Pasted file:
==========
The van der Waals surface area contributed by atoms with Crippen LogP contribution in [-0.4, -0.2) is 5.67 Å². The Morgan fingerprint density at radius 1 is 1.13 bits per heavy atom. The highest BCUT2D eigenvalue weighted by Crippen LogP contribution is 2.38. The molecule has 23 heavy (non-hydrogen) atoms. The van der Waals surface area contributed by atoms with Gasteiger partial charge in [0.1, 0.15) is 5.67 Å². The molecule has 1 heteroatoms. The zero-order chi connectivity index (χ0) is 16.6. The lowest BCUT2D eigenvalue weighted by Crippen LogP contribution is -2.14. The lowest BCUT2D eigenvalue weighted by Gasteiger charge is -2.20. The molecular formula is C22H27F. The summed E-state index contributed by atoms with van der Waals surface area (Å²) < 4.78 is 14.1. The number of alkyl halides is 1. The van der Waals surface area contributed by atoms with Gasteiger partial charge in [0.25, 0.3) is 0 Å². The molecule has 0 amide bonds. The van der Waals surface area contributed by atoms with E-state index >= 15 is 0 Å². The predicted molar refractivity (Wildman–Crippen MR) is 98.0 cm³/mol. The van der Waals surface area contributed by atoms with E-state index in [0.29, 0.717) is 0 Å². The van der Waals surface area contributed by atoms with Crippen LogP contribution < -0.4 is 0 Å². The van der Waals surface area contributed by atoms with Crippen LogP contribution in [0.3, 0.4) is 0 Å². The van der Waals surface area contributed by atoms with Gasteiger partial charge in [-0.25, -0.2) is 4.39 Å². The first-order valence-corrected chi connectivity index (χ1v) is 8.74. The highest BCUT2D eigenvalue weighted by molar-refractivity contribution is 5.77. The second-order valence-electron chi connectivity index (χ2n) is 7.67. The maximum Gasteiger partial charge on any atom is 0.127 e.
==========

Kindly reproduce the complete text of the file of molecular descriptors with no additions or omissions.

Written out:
The van der Waals surface area contributed by atoms with Crippen LogP contribution in [-0.4, -0.2) is 5.67 Å². The Morgan fingerprint density at radius 1 is 1.13 bits per heavy atom. The highest BCUT2D eigenvalue weighted by Crippen LogP contribution is 2.38. The molecule has 23 heavy (non-hydrogen) atoms. The van der Waals surface area contributed by atoms with Gasteiger partial charge in [0.1, 0.15) is 5.67 Å². The molecule has 1 heteroatoms. The zero-order chi connectivity index (χ0) is 16.6. The lowest BCUT2D eigenvalue weighted by Crippen LogP contribution is -2.14. The lowest BCUT2D eigenvalue weighted by Gasteiger charge is -2.20. The molecular formula is C22H27F. The summed E-state index contributed by atoms with van der Waals surface area (Å²) < 4.78 is 14.1. The number of alkyl halides is 1. The van der Waals surface area contributed by atoms with Gasteiger partial charge in [0.25, 0.3) is 0 Å². The molecule has 0 amide bonds. The van der Waals surface area contributed by atoms with E-state index >= 15 is 0 Å². The predicted molar refractivity (Wildman–Crippen MR) is 98.0 cm³/mol. The van der Waals surface area contributed by atoms with E-state index in [0.29, 0.717) is 0 Å². The van der Waals surface area contributed by atoms with Crippen LogP contribution < -0.4 is 0 Å². The van der Waals surface area contributed by atoms with Crippen LogP contribution in [0.3, 0.4) is 0 Å². The van der Waals surface area contributed by atoms with Gasteiger partial charge in [-0.25, -0.2) is 4.39 Å². The first-order valence-corrected chi connectivity index (χ1v) is 8.74. The highest BCUT2D eigenvalue weighted by molar-refractivity contribution is 5.77. The second-order valence-electron chi connectivity index (χ2n) is 7.67. The maximum Gasteiger partial charge on any atom is 0.127 e.